Background: We determined the effect of prostate-specific antigen velocity (PSAV) on the surgical outcome of thulium laser enucleation of the prostate (ThuLEP) in patients with benign prostatic hyperplasia (BPH).Methods: A retrospective review was performed of prospectively collected data of patients with BPH who underwent ThuLEP at any time from 2017 to 2019. Patients who had undergone BPH surgery or had prostate cancer previously were excluded, and patients with prostate-specific antigen (PSA) > 4 ng/ml were examined through transrectal ultrasound-guided prostate biopsy to rule out prostatic malignancy. Furthermore, patients were excluded if prostatic malignancy was diagnosed during postsurgery follow-up.Results: The PSA level, International Prostate Symptom Score (IPSS), and quality of life (QoL) of 27 male patients at 3 and 15 months postsurgery differed significantly from those at presurgery; the maximum flow rate (Qmax) and postvoid residual (PVR) significantly differed between 3 months postsurgery and presurgery; and 22 and 5 patients had good to excellent and fair to poor outcomes, respectively, at 15 months postsurgery. Patients were divided into two groups (fair and poor vs. good and excellent outcomes at 15 months postsurgery), which significantly differed with respect to PSAV at 3 months postsurgery (P = 0.04), IPSS presurgery (P < 0.02), surgical length (P = 0.01), and hospitalization duration (P = 0.04). In a receiver operating characteristic (ROC) analysis, the optimal cutoff value of PSAV of −0.52 ng/ml characterized effectiveness at 15 months after ThuLEP, and the area under the curve (AUC), sensitivity, and specificity were 0.82 (P < 0.02), 0.80, and 0.82, respectively. For PSAV < -0.52 and ≥-0.52 ng/ml, the percentages of reduction for IPSS, QoL, Qmax, and PVR were −78.6 and −71.4%, −33.3 and 0.0%, 94.4 and 40.0%, and −85.1 and −38.7%, respectively.Conclusions: Postsurgical PSAV was positively correlated with surgical success, and the PSAV cutoff was −0.52 ng/ml. PSAV can, thus, be used to guide the postsurgical follow-up treatment at 3 months after BPH surgery.
Renal artery pseudoaneurysm post-laser lithotripsy is a rare and potentially life-threatening complication. Traditionally, the most common modalities used for treatment of urinary tract stones were holmium laser lithotripsy and extracorporeal shockwave lithotripsy. However, thulium laser has recently gained momentum in the treatment of urinary tract stones with increasing use and availability in healthcare systems. We report a case of renal artery pseudoaneurysm post-thulium laser lithotripsy who presented in hemorrhagic shock after ureteral stent removal and was subsequently stabilized by endovascular embolization.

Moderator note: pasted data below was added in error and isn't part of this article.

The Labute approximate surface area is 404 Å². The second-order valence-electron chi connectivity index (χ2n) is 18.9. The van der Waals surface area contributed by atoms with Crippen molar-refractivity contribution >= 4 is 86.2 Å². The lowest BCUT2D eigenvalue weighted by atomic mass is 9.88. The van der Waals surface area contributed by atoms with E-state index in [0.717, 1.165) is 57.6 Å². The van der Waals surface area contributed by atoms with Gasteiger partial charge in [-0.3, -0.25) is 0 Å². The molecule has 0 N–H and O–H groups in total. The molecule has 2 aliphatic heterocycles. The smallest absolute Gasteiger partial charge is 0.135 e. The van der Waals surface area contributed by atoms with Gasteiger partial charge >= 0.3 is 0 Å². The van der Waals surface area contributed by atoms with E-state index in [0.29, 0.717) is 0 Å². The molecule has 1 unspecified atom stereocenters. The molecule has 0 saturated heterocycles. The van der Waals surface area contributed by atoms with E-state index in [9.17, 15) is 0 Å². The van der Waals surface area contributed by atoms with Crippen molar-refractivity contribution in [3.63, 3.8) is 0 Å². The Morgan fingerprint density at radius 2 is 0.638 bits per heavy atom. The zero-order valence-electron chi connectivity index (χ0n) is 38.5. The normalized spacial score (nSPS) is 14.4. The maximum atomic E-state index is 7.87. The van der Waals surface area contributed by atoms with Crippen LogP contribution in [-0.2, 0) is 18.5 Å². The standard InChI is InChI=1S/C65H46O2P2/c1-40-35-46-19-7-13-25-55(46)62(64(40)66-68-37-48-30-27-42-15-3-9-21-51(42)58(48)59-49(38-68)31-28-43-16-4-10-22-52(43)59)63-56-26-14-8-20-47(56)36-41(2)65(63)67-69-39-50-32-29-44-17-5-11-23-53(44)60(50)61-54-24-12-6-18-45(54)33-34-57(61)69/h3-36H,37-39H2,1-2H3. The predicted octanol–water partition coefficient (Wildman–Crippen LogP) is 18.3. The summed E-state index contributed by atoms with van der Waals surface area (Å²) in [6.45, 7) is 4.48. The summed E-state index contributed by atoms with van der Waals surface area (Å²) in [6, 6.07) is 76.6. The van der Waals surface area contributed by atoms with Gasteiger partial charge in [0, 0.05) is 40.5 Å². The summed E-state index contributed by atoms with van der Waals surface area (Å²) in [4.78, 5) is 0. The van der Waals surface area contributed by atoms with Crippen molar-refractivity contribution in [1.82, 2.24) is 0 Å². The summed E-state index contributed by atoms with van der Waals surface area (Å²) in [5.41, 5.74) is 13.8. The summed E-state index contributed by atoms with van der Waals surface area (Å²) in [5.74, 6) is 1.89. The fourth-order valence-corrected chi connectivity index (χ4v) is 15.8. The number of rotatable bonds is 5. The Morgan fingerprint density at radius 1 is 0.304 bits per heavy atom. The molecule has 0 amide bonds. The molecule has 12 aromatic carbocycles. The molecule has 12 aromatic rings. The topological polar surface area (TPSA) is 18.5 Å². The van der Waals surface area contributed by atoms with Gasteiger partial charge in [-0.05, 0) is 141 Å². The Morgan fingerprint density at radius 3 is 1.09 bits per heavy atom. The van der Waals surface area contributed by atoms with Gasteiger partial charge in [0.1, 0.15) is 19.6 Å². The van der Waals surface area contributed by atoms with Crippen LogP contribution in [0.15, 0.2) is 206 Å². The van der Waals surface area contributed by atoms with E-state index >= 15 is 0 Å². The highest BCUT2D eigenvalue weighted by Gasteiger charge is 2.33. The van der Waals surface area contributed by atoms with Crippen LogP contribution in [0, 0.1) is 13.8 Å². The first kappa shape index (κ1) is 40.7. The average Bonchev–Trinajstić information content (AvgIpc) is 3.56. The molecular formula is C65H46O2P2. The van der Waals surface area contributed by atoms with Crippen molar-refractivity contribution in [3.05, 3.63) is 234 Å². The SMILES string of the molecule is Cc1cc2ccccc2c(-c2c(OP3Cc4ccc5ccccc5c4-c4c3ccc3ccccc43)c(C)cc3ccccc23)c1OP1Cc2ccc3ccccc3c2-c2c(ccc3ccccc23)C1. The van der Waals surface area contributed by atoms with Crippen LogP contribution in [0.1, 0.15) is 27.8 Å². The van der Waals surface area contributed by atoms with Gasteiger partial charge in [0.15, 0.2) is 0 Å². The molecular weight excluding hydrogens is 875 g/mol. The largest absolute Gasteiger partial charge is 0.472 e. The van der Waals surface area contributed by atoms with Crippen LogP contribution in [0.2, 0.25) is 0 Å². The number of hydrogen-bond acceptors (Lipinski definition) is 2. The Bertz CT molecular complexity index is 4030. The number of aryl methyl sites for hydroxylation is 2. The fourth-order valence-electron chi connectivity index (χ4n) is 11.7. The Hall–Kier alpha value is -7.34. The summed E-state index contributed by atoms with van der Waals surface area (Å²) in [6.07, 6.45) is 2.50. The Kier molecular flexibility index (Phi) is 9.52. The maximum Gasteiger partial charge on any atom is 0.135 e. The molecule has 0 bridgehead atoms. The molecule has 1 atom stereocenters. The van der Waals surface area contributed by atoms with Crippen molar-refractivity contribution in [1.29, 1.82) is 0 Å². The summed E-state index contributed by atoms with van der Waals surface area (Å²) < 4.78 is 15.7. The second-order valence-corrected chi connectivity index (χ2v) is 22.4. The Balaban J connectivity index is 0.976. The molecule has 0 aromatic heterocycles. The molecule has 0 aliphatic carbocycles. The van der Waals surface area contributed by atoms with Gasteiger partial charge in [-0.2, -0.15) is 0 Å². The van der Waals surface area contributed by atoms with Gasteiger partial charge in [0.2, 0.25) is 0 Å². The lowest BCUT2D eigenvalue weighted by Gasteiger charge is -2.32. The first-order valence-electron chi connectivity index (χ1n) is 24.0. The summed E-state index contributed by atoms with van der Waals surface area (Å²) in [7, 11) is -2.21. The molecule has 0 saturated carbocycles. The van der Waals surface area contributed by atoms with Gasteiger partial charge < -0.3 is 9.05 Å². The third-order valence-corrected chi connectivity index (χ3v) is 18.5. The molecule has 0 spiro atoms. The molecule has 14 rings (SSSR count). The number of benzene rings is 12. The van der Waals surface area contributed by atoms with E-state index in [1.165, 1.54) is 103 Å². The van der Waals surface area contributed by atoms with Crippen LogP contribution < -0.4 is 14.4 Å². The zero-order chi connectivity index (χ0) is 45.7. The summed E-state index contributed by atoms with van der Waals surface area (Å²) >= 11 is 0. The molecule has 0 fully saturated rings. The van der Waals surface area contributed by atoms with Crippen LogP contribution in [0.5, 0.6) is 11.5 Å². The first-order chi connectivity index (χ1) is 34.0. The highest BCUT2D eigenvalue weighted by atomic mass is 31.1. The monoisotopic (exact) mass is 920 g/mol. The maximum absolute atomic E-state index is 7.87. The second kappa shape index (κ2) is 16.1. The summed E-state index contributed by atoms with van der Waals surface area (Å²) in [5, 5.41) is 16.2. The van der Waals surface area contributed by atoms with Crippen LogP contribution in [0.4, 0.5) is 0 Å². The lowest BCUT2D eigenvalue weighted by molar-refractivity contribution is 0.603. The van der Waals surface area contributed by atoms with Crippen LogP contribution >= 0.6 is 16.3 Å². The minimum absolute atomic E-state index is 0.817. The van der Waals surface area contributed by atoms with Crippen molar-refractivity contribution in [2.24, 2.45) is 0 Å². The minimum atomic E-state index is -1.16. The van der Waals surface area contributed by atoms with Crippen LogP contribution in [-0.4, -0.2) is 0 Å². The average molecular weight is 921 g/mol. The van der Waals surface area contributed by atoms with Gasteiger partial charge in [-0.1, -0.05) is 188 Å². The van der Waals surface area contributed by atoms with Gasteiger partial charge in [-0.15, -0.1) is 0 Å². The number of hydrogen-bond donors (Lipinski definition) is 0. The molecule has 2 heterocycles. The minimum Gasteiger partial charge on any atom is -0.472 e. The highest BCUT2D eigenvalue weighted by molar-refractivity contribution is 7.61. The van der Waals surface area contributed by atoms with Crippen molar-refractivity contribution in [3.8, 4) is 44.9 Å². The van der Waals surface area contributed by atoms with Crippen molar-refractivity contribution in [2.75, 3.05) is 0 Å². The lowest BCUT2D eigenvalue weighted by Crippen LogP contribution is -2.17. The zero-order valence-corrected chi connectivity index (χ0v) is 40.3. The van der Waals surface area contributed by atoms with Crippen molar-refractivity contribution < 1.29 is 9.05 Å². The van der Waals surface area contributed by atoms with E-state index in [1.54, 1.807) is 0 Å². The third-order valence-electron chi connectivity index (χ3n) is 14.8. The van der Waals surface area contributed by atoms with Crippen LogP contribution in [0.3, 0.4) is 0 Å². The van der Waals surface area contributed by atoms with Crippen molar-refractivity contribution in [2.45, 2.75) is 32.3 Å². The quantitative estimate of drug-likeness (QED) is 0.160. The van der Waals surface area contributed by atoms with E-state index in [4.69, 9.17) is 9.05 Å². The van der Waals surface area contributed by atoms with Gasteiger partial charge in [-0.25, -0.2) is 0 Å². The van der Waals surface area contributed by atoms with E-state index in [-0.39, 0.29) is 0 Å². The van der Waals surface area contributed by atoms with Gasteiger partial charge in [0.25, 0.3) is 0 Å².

IntroductionThe potential of transurethral laser surgery in treating non-muscle invasive bladder cancer (NMIBC) has been confirmed, however which types of lasers may be preferentially prescribed remains a debate. The aim of this network meta-analysis is to investigate the comparative efficacy and safety of transurethral laser surgery with four common types of laser including holmium laser, potassium titanylphosphate (KTP) laser, 2-micron laser or thulium laser for the treatment of NMIBC.Methods and analysisA systematic search will be conducted to search all potentially eligible randomised controlled trials comparing different transurethral laser surgeries with each other or with standard transurethral resection among patients with NMIBC in PubMed, Embase, the Cochrane library, China National Knowledge Infrastructure, Wanfang database and Chongqing VIP from their inception until 31 May 2021. Two reviewers will be asked to independently select eligible studies, and assess the risk of bias of individual study with Cochrane risk of bias assessment tool. A random-effects network meta-analysis based on Markov chain Monte Carlo method will be carried out. Ranking probabilities will be considered to rank all laser types. Quantitative analysis will be carried out by using WinBUGS V.1.4.3.Ethics and disseminationEthical approval is not required because this is a network meta-analysis of published data. We will submit all findings to some conferences for preliminary communication and to a peer-reviewed journal for publication.Trial registration number10.17605/OSF.IO/TD9MW.
AbstractAcne scarring is a common disfiguring complication of acne, and fractional lasers are widely applied in improving it. This study is to compare the efficacy and safety of fractional non-ablative 1927 nm thulium laser (FTL) and fractional ablative 2940 nm Er:YAG laser (FEL) in the treatment of acne scarring. Subjects with moderate or severe atrophic facial acne scarring received 3 sessions of FTL on the left side of face and FEL on the right side of face at an average interval of 4–6 weeks. Major assessments included Goodman&Baron quantitative global scarring grading system (GBS), self-rated improvement and satisfaction score. Twenty-seven subjects completed the study; for FTL side, average GBS decreased from 11.15 ± 5.04 at baseline to 7.07 ± 4.87 with an improvement percent of 36.54%; for FEL side, average GBS decreased from 10.81 ± 4.46 to 7.00 ± 4.07 with an improvement percent of 35.27%. Adverse effects include transient pain, erythema, edema, and increase of acne. No significant difference was found between two lasers. Both FTL and FEL improved atrophic acne scarring and were well-tolerated. Increase of acne during laser treatment may have a negative impact on efficacy. Trial registration number was NCT04813419 and date of registration was 19th, March, 2021, retrospectively registered.